On Tuesday, a child at Roosevelt Elementary found a half buried syringe on the playground during recess. The district took advantage of the teacher in-service day, which was a day off for kids, to have workers use rakes and a front-end loader to sort through the wood chips – presumably to check for additional needles. While it would be nice to write this off as an isolated incident, the reality is that Olympia is under siege by narcotics use, narcotics related crime, and hazardous drug waste. It’s easy to spot the many bright orange syringe endcaps around the outskirts of Roosevelt and much of downtown Olympia.
This week, tweets from the Olympia Police Department encourage parents using Bigelow Park (near Roosevelt Elementary) to watch for narcotics use and a map shows the many burglaries in the vicinity. Parents who frequent Olympia’s parks know the drill: 1) Scan the grounds for syringes 2) Keep an eye out for strange behavior while playing on the playground. Schools need to be proactive as well.
Madison Elementary took the lead last year to control this problem on the grounds and educate their students on the issue. They worked with Thurston County Health to develop age-appropriate messaging to teach kids what to do if they spot a syringe or something that “doesn’t belong” on the playground. The “Stop. Don’t Touch! Get an Adult.” campaign is perfect for that age group. In spite of these efforts, on the first day of school, I snapped some pictures of my kiddo, gave him a hug, and then noticed an end cap and the cotton filters used for shooting heroin in the shrubbery.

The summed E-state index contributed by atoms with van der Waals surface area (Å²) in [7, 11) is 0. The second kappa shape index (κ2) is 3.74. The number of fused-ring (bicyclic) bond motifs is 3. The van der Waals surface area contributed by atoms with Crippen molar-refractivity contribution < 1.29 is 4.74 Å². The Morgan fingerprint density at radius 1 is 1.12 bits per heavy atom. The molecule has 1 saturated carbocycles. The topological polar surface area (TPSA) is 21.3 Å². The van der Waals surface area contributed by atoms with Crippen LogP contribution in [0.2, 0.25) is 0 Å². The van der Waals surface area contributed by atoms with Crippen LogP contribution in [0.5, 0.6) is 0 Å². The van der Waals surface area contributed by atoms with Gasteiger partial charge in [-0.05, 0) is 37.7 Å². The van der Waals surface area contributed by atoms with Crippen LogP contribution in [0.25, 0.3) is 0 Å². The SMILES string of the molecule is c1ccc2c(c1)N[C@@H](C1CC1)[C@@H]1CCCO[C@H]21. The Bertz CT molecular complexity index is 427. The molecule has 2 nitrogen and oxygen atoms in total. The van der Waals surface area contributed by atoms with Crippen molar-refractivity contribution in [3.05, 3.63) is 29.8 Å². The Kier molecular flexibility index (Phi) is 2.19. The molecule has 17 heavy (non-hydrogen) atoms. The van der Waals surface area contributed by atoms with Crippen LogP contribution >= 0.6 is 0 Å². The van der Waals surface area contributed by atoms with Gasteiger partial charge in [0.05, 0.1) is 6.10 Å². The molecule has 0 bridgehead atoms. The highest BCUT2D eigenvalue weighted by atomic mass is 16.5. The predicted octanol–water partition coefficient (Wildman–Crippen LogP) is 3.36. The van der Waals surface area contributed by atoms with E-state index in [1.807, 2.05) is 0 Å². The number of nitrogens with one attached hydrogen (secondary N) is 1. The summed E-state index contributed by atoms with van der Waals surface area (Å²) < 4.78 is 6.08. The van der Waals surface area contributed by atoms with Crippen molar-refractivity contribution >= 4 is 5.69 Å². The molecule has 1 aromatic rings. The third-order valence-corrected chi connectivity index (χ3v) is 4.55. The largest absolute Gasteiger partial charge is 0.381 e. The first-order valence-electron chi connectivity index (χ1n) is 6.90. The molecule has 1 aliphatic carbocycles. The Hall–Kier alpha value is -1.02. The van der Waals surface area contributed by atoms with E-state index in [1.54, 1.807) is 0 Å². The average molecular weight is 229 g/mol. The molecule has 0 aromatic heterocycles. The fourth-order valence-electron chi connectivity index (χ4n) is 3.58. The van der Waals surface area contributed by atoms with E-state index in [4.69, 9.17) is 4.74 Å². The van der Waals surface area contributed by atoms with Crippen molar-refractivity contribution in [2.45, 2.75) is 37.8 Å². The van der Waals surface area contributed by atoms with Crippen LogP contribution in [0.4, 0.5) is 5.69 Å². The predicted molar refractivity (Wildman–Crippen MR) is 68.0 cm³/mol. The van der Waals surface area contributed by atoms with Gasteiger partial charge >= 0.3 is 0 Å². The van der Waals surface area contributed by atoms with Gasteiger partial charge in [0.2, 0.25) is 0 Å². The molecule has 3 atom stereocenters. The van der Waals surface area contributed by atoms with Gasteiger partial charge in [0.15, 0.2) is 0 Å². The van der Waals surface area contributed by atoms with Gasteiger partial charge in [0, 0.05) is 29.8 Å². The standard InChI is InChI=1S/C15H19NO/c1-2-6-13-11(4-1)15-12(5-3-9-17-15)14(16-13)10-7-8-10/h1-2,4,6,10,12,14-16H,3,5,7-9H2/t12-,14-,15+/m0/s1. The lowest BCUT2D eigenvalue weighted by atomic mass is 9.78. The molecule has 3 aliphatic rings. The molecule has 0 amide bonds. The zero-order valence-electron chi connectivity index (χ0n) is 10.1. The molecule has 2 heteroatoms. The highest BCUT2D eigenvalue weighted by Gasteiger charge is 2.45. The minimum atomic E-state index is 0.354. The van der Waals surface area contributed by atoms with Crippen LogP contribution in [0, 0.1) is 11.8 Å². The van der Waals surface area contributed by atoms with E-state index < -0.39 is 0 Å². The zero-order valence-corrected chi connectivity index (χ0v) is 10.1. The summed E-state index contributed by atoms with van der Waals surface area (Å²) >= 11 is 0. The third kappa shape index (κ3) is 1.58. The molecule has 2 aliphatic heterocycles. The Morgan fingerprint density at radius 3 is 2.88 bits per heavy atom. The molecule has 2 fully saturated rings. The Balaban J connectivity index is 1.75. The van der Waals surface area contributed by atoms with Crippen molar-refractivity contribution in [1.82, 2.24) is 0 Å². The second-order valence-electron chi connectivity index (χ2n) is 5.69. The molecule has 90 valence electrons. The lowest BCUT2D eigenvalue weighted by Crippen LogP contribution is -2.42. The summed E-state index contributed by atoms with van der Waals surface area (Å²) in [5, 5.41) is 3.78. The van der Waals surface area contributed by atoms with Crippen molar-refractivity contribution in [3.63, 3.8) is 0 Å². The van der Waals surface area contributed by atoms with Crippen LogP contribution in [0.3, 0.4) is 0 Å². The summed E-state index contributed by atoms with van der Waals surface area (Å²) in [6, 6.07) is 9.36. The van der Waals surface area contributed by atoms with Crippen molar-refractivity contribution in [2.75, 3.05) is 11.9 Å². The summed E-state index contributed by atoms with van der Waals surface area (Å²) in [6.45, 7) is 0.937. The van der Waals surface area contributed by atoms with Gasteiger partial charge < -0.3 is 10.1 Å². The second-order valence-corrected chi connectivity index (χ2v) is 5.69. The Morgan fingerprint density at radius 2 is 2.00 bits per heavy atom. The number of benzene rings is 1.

The breadth and severity of the problem is having serious impacts on families in Olympia. The weight of this problem can’t fall solely on a few elementary schools. We need our state and local leaders to step up.